Senate abolishment unnecessary

There’s still one practical plan for Senate reform

To the editor:

After a career of railing against the Senate, Prime Minister Stephen Harper now says we’re “stuck with the status quo.”

Canadians don’t have to settle for this defeatism – there is a practical plan left to fix our broken Senate.

Mr. Harper was reacting to a unanimous Supreme Court ruling that his proposed reforms would require constitutional amendments approved by at least seven provinces representing 50 per cent of the population.

Abolishing the Senate would require the unanimous consent of all 10 provinces.

Canadians don’t want to open up the Constitution for a long, rancorous debate with the provinces that would distract from solving their problems.

Yet, the problem is worse today than when Mr. Harper started eight years ago. He has turned the Senate into a hyper-political, hyper-partisan chamber, which he personally stocked with the likes of Mike Duffy, Pamela Wallin and Patrick Brazeau.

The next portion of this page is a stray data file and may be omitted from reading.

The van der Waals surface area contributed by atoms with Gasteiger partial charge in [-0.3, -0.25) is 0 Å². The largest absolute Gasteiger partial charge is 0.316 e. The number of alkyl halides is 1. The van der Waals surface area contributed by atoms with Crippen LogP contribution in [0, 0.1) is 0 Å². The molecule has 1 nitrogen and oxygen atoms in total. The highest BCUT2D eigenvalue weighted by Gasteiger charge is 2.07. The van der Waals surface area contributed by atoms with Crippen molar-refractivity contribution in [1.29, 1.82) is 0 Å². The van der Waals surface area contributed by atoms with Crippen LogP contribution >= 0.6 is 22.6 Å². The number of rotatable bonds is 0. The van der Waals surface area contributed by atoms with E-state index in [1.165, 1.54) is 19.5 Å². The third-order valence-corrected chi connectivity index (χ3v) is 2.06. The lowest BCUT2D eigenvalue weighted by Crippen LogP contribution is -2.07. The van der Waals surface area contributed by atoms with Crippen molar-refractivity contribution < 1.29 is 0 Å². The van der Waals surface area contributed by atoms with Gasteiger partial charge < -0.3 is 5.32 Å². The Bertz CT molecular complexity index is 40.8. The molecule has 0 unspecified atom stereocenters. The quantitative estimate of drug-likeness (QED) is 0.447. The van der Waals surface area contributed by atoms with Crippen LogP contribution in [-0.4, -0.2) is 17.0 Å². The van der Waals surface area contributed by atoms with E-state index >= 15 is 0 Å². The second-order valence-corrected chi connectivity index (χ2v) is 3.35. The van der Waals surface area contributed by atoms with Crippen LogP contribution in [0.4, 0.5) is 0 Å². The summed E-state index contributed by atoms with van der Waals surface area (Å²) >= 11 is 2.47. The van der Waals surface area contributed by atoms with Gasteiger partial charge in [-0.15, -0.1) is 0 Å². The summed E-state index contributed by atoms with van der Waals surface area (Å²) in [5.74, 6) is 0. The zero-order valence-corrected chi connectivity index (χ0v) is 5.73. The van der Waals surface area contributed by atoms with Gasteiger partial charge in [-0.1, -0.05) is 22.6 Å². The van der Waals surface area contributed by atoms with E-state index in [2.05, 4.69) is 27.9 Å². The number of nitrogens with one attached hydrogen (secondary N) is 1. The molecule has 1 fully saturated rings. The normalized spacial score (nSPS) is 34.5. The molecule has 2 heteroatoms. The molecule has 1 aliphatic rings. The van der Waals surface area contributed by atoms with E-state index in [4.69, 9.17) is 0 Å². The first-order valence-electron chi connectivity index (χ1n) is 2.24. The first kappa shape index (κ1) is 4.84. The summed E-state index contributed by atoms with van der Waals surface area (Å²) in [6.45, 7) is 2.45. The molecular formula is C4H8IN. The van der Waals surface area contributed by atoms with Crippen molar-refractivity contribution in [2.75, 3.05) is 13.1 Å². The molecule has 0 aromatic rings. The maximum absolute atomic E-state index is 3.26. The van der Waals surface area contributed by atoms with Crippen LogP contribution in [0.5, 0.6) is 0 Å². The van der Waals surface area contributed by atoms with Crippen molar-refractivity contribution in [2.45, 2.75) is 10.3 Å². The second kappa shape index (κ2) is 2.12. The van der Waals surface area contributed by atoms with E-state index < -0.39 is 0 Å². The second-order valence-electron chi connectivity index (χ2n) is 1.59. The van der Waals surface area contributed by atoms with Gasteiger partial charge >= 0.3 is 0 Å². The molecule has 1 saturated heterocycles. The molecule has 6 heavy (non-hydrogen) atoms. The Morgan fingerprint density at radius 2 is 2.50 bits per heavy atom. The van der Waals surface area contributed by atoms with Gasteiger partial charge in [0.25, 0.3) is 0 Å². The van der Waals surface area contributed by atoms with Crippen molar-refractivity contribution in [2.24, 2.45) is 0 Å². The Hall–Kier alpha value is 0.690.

Fortunately, there is a better way.

Liberal Leader Justin Trudeau has a plan to remove partisanship and patronage from the Senate, and to restore the original purpose of the Fathers of Confederation: a chamber of sober, second thought.

Under a Trudeau government, all senators would be appointed through an open, transparent and non-partisan appointment process. Senators would be selected on quality and good judgment, picking the best of the best from each province.

Parties and partisanship would become a thing of the past. No constitutional battles required.

To get started, Trudeau removed all senators from the Liberal caucus. In one morning, he achieved more Senate reform than Mr. Harper had in his entire career.

Real change to the status quo is within reach. We just need the leadership to get it done!

Scott Simms, MP

Liberal Democratic Reform critic

 

 

 

100 Mile House Free Press

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